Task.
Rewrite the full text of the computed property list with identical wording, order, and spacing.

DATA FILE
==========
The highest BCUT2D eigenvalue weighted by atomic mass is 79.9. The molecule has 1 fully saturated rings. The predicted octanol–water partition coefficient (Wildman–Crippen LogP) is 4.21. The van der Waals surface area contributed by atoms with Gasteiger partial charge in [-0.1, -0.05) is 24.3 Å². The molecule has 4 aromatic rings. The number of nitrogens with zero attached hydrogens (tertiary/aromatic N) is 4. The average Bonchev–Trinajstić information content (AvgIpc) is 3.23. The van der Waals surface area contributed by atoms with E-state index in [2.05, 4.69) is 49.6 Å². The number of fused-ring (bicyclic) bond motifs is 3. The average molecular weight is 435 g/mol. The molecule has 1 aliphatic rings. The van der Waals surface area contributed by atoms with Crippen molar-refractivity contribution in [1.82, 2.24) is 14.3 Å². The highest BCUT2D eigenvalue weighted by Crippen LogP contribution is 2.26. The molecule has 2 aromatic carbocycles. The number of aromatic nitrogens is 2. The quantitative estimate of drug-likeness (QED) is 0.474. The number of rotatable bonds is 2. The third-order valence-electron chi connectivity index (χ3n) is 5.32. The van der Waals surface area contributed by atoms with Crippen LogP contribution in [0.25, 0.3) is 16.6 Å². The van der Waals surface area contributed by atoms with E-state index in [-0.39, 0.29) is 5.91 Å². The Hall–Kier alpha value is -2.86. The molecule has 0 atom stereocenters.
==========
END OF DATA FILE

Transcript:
The highest BCUT2D eigenvalue weighted by atomic mass is 79.9. The molecule has 1 fully saturated rings. The predicted octanol–water partition coefficient (Wildman–Crippen LogP) is 4.21. The van der Waals surface area contributed by atoms with Gasteiger partial charge in [-0.1, -0.05) is 24.3 Å². The molecule has 4 aromatic rings. The number of nitrogens with zero attached hydrogens (tertiary/aromatic N) is 4. The average Bonchev–Trinajstić information content (AvgIpc) is 3.23. The van der Waals surface area contributed by atoms with E-state index in [2.05, 4.69) is 49.6 Å². The number of fused-ring (bicyclic) bond motifs is 3. The average molecular weight is 435 g/mol. The molecule has 1 aliphatic rings. The van der Waals surface area contributed by atoms with Crippen molar-refractivity contribution in [1.82, 2.24) is 14.3 Å². The highest BCUT2D eigenvalue weighted by Crippen LogP contribution is 2.26. The molecule has 2 aromatic carbocycles. The number of aromatic nitrogens is 2. The quantitative estimate of drug-likeness (QED) is 0.474. The number of rotatable bonds is 2. The third-order valence-electron chi connectivity index (χ3n) is 5.32. The van der Waals surface area contributed by atoms with Crippen LogP contribution in [0.25, 0.3) is 16.6 Å². The van der Waals surface area contributed by atoms with E-state index in [-0.39, 0.29) is 5.91 Å². The Hall–Kier alpha value is -2.86. The molecule has 0 atom stereocenters.